My last ghost walk post described the route I took tracing the orginal Wellington shoreline through the CBD from Lambton Quay to Waitangi Park.
Successive reclamations of land have also left the original Thorndon shoreline far from the sea. Present-day Thorndon Quay follows the route of the Thorndon shoreline as it was when European settlers arrived. But Thorndon Quay is not one of Wellington’s most exciting streets, and I was more interested in Thorndon Esplanade. I first came across Thorndon Esplanade when I visited the Katherine Mansfield Birthplace museum on nearby Tinakori Road.
Thorndon Esplanade features in one of Katherine Mansfield’s stories – ‘The Wind Blows’. The protagonist Matilda and her brother walk along it on a wild windy day.
‘The wind is so strong that they have to fight their way through it, rocking like two old drunkards. All the poor little pohutukawas are bent to the ground.‘
Thorndon Esplanade did not seem to be marked on any maps and I had no idea where it was. But when I read Grahame Anderson’s ‘Fresh about Cook Strait’, which has a chapter on the harbour reclamations, I realised that it ran along the edge of the first piece of harbour land to be reclaimed in Thorndon, on the seaward side of Thorndon Quay. The land was reclaimed in 1882 for the Wellington and Manawatu Railway Company and presumably pedestrians would have had to cross the railway line to get to the Esplanade although there is no mention of this in ‘The Wind Blows’.
On their way to the Esplanade, Maltida and her brother walk down the zig-zag path close to the far end of Thorndon Quay where it joins the Hutt Road. They ‘stride … down the asphalt zigzag where the fennel grows wild and on to the esplanade‘. On a spring-like Sunday afternoon, the air heavy with the scent of blossom from the gardens on Tinakori Road, I start off at the top of the zig-zag path and walk down under the pohutukawa tress. From here there is no sign that there was ever an Esplanade. You can’t even see the harbour, only the motorway bridge, railway lines and the Westpac stadium beyond.
As well as the pohutukawa trees that Katherine Mansfield describes, the Esplanade had tidal sea-baths and a band rotunda. Sadly it was not long-lived. The 1882 reclamation was further extended in the late 1920s, and the Esplanade disappeared beneath railway lines. The residents of Thorndon would have had to go all the way to Oriental Parade for their bracing promenades by the sea.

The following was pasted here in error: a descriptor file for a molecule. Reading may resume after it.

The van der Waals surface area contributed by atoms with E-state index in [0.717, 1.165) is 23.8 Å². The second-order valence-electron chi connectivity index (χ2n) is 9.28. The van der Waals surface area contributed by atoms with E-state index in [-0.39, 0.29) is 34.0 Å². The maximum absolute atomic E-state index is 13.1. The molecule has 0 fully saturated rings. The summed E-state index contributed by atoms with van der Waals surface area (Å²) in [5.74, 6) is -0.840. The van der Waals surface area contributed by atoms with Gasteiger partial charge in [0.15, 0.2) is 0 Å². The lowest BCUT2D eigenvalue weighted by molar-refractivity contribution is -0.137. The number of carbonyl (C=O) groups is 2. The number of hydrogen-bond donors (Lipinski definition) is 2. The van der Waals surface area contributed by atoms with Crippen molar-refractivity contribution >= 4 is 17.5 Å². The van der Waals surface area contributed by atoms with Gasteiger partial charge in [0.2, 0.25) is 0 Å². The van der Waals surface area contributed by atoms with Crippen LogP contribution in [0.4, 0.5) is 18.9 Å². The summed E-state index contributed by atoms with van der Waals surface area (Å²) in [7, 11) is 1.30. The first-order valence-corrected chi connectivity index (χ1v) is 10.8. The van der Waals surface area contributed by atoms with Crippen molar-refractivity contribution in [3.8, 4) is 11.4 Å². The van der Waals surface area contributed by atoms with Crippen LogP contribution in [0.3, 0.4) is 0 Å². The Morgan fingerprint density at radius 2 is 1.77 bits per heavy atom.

The Esplanade looks pleasant enough in this postcard, but in the photograph below, taken in 1910, it looks rather bleak.
I walk along Thorndon Quay in the direction of the CBD. Looking at the 1892 Thomas Ward map, I think Thorndon Quay was once lined with houses, probably similar to the elegant villas on one side of adjacent Davis Street. But presumably the railway line didn’t make for the best views, and now it is a mix of commercial buildings from different eras, housing some very disparate businesses.
Thorndon Quay curves around what used to be Pipitea Point. A little further on from here is the Pipitea Marae, built in the 1980s for Wellington’s growing urban Māori population. From the street, the concrete panelled side-walls of the wharenui (meeting house) and the car park underneath certainly look urban, but the newly-landscaped ātea in front of the wharenui is enclosed and peaceful, birds fluttering around in the trees along the perimeter.
Just above where the Marae is now was the Pipitea Pā, a village overlooking the sea and surrounded by cultivations. About 80 Māori of the Te Ati Awa tribe were living here in the early 1840s, but they soon left the area, as a result of pressure from the early settlers. The New Zealand Company’s armed surveyors took over parts of the pā, building a police station, courts and government offices in the pā compound, and later, a hospital.
I take a detour up to the Westpac stadium concourse. The vast expanse of concrete is dazzling in the sunlight. Through the wire fence, railway sidings occupy the route of the former Esplanade. The stadium hosted the Bledisloe Cup game the previous night, but now there is no one around apart from a man teaching a young boy to ride a bike.
I go back down to Thorndon Quay and across to the Thistle Inn, apparently the oldest hotel in New Zealand still trading from its original site. The first Thistle Inn stood by the waterfront when it was built in 1840. It burnt down in 1866, and the current building was built the same year. The remains of the original cellar can be seen through a glass panel in the floor, but not today, as the pub is firmly closed, perhaps as a result of Bledisloe Cup excitement the night before.
My walk is bookended by Katherine Mansfield stories. The Thistle Inn featured in ‘Leves Amores‘, a story written when she was only 19: ‘I can never forget the Thistle Hotel. I can never forget that strange winter night‘.
Anderson G (1984) Fresh about Cook Strait
Kernohan D (1989) Wellington’s new buildings
Kernohan D (1994) Wellington’s old buildings
Mansfield K (1981) The Collected Stories of Katherine Mansfield
Te Ara o nga Tupuna trail
Thistle Inn website
Thorndon Esplanade Act 1891
Yska R (2006) Wellington: biography of a city
[Postcard]. Thorndon Esplanade & Baths, Wellington. New Zealand post card. G & G Series no. 105. Printed in Berlin [ca 1905]. [Postcard album of cards collected by Joye Eggers / Taylor. 1905-1970s].. Ref: Eph-B-POSTCARD-Vol-6-028-1. Alexander Turnbull Library, Wellington, New Zealand. http://natlib.govt.nz/records/23245253
Thorndon, Wellington. Smith, Sydney Charles, 1888-1972 :Photographs of New Zealand. Ref: 1/1-019977-G. Alexander Turnbull Library, Wellington, New Zealand. http://natlib.govt.nz/records/22657666
Thorndon Quay, Wellington. Ref: 1/2-021203-F. Alexander Turnbull Library, Wellington, New Zealand. http://natlib.govt.nz/records/22735459